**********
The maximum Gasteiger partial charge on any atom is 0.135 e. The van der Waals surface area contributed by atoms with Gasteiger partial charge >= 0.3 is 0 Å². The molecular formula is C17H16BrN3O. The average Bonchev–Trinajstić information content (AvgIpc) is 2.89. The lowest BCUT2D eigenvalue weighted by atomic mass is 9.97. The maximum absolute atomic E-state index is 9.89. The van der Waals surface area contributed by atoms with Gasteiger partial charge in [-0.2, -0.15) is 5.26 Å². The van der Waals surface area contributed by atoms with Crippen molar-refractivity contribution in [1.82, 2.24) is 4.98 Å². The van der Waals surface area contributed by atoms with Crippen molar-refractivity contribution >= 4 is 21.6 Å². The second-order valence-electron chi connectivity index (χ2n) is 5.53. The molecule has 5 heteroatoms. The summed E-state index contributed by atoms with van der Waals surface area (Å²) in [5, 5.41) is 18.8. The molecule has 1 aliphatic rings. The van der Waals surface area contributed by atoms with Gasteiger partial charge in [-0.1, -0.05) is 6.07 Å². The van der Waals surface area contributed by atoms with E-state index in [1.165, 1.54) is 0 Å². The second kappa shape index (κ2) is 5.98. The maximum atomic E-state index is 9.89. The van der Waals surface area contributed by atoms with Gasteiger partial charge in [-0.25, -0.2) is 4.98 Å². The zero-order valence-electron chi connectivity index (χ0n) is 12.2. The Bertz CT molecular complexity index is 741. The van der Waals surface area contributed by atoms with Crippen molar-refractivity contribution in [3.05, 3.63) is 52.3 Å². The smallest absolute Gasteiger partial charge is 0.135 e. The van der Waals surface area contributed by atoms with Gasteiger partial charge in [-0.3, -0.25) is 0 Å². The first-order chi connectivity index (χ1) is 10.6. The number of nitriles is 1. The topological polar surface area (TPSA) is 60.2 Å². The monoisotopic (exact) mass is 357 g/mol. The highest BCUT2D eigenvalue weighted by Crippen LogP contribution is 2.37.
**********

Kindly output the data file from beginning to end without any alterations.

The maximum Gasteiger partial charge on any atom is 0.135 e. The van der Waals surface area contributed by atoms with Gasteiger partial charge >= 0.3 is 0 Å². The molecular formula is C17H16BrN3O. The average Bonchev–Trinajstić information content (AvgIpc) is 2.89. The lowest BCUT2D eigenvalue weighted by atomic mass is 9.97. The maximum absolute atomic E-state index is 9.89. The van der Waals surface area contributed by atoms with Gasteiger partial charge in [-0.2, -0.15) is 5.26 Å². The van der Waals surface area contributed by atoms with Crippen molar-refractivity contribution in [1.82, 2.24) is 4.98 Å². The van der Waals surface area contributed by atoms with Crippen molar-refractivity contribution >= 4 is 21.6 Å². The second-order valence-electron chi connectivity index (χ2n) is 5.53. The molecule has 5 heteroatoms. The summed E-state index contributed by atoms with van der Waals surface area (Å²) in [5, 5.41) is 18.8. The molecule has 1 aliphatic rings. The van der Waals surface area contributed by atoms with Gasteiger partial charge in [-0.1, -0.05) is 6.07 Å². The van der Waals surface area contributed by atoms with E-state index in [1.165, 1.54) is 0 Å². The second kappa shape index (κ2) is 5.98. The maximum atomic E-state index is 9.89. The van der Waals surface area contributed by atoms with Gasteiger partial charge in [-0.25, -0.2) is 4.98 Å². The zero-order valence-electron chi connectivity index (χ0n) is 12.2. The Bertz CT molecular complexity index is 741. The van der Waals surface area contributed by atoms with Crippen molar-refractivity contribution in [3.05, 3.63) is 52.3 Å². The smallest absolute Gasteiger partial charge is 0.135 e. The van der Waals surface area contributed by atoms with Gasteiger partial charge in [-0.3, -0.25) is 0 Å². The first-order chi connectivity index (χ1) is 10.6. The number of nitriles is 1. The topological polar surface area (TPSA) is 60.2 Å². The monoisotopic (exact) mass is 357 g/mol. The highest BCUT2D eigenvalue weighted by Crippen LogP contribution is 2.37.